• In most cases, the decedent’s will names an Executor who is designated to handle the distribution of assets, including real property.

  • If no Executor is named, if the named Executor is unwilling to serve or if there is no will, the court appoints an Administrator to carry out these duties.

    • The Executor or Administrator is the person who has the authority to list and sell the property; the sale cannot proceed until that person has been identified.

    • The personal representative is charged with the fiduciary responsibility of gathering the assets and paying the debts of the decedent in such a way that the beneficiaries or heirs of the decedent receive the maximum inheritance. The personal representative usually will hire an estate attorney to handle the legal aspects of the probate.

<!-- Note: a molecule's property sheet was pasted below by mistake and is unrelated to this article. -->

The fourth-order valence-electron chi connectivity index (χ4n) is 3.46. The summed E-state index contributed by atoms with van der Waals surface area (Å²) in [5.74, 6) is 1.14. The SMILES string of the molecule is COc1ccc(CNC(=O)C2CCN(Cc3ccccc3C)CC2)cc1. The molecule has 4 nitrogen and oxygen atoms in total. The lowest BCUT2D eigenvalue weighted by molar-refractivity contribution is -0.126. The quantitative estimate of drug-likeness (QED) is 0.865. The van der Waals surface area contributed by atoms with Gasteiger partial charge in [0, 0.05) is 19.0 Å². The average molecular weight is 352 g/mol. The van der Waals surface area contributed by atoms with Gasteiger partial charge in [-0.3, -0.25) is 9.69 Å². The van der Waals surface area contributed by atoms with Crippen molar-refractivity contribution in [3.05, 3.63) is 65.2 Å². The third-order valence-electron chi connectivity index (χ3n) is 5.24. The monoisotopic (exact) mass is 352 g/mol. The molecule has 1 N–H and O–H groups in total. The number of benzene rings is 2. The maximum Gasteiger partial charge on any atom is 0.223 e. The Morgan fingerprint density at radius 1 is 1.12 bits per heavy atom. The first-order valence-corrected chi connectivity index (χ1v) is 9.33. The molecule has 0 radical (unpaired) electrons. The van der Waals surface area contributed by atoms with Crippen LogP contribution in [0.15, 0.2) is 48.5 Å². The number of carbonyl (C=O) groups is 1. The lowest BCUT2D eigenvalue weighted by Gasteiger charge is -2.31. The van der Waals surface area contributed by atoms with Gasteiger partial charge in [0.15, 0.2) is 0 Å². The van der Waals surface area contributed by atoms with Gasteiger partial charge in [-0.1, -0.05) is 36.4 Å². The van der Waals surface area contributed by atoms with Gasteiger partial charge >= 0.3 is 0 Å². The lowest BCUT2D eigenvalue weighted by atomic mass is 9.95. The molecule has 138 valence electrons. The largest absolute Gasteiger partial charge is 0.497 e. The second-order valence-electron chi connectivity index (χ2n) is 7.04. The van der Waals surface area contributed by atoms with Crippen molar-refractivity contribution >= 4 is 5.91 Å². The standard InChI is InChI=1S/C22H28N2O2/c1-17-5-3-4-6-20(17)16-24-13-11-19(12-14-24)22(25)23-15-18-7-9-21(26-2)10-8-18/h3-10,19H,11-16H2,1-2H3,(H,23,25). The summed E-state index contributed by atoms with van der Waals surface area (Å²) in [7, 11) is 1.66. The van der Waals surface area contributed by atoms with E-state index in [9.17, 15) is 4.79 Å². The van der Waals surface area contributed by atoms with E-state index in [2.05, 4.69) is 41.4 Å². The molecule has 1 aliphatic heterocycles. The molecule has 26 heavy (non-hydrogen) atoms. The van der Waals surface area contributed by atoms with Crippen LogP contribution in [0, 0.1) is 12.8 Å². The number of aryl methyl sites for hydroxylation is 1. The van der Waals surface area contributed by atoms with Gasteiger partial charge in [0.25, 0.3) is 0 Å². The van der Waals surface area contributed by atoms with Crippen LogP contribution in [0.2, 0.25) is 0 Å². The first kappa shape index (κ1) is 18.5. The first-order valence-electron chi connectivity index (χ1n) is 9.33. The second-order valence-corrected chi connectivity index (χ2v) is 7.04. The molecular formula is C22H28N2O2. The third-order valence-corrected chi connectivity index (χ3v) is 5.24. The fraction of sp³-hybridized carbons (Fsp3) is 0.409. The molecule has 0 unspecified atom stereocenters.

• Letters for Probate

    • This form serves as the oath of office for the personal representative and may be given to anyone who needs proof that you have been appointed as the personal representative and have authority to act on behalf of the estate.

  • What happens if an emergency arises before a personal representative is appointed --Appointment of a Special Administrator: